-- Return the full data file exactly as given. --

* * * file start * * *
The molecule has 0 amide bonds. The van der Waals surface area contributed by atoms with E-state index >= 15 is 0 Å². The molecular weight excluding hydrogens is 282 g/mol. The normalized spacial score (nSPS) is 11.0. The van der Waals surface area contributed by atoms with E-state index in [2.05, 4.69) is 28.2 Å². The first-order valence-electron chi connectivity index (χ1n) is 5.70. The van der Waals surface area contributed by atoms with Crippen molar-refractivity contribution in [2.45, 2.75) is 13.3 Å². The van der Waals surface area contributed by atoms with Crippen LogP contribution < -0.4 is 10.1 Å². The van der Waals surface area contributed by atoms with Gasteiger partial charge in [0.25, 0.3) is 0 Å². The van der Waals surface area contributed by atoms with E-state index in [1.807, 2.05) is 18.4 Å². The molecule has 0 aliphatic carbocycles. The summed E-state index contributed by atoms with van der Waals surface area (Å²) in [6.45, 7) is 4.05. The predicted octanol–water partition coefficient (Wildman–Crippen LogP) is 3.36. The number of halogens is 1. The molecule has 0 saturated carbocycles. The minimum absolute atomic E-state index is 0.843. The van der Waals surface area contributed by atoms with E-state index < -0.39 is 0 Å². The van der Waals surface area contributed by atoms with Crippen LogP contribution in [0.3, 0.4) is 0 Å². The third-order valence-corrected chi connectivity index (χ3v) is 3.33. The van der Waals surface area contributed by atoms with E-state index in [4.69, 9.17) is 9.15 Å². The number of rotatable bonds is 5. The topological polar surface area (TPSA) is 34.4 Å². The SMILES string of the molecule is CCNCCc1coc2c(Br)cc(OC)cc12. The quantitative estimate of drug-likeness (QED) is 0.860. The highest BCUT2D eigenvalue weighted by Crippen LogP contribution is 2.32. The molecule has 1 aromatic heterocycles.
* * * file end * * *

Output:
The molecule has 0 amide bonds. The van der Waals surface area contributed by atoms with E-state index >= 15 is 0 Å². The molecular weight excluding hydrogens is 282 g/mol. The normalized spacial score (nSPS) is 11.0. The van der Waals surface area contributed by atoms with E-state index in [2.05, 4.69) is 28.2 Å². The first-order valence-electron chi connectivity index (χ1n) is 5.70. The van der Waals surface area contributed by atoms with Crippen molar-refractivity contribution in [2.45, 2.75) is 13.3 Å². The van der Waals surface area contributed by atoms with Crippen LogP contribution < -0.4 is 10.1 Å². The van der Waals surface area contributed by atoms with Gasteiger partial charge in [0.25, 0.3) is 0 Å². The van der Waals surface area contributed by atoms with E-state index in [1.807, 2.05) is 18.4 Å². The molecule has 0 aliphatic carbocycles. The summed E-state index contributed by atoms with van der Waals surface area (Å²) in [6.45, 7) is 4.05. The predicted octanol–water partition coefficient (Wildman–Crippen LogP) is 3.36. The number of halogens is 1. The molecule has 0 saturated carbocycles. The minimum absolute atomic E-state index is 0.843. The van der Waals surface area contributed by atoms with E-state index < -0.39 is 0 Å². The van der Waals surface area contributed by atoms with Crippen LogP contribution in [0.3, 0.4) is 0 Å². The third-order valence-corrected chi connectivity index (χ3v) is 3.33. The van der Waals surface area contributed by atoms with E-state index in [4.69, 9.17) is 9.15 Å². The number of rotatable bonds is 5. The topological polar surface area (TPSA) is 34.4 Å². The SMILES string of the molecule is CCNCCc1coc2c(Br)cc(OC)cc12. The quantitative estimate of drug-likeness (QED) is 0.860. The highest BCUT2D eigenvalue weighted by Crippen LogP contribution is 2.32. The molecule has 1 aromatic heterocycles.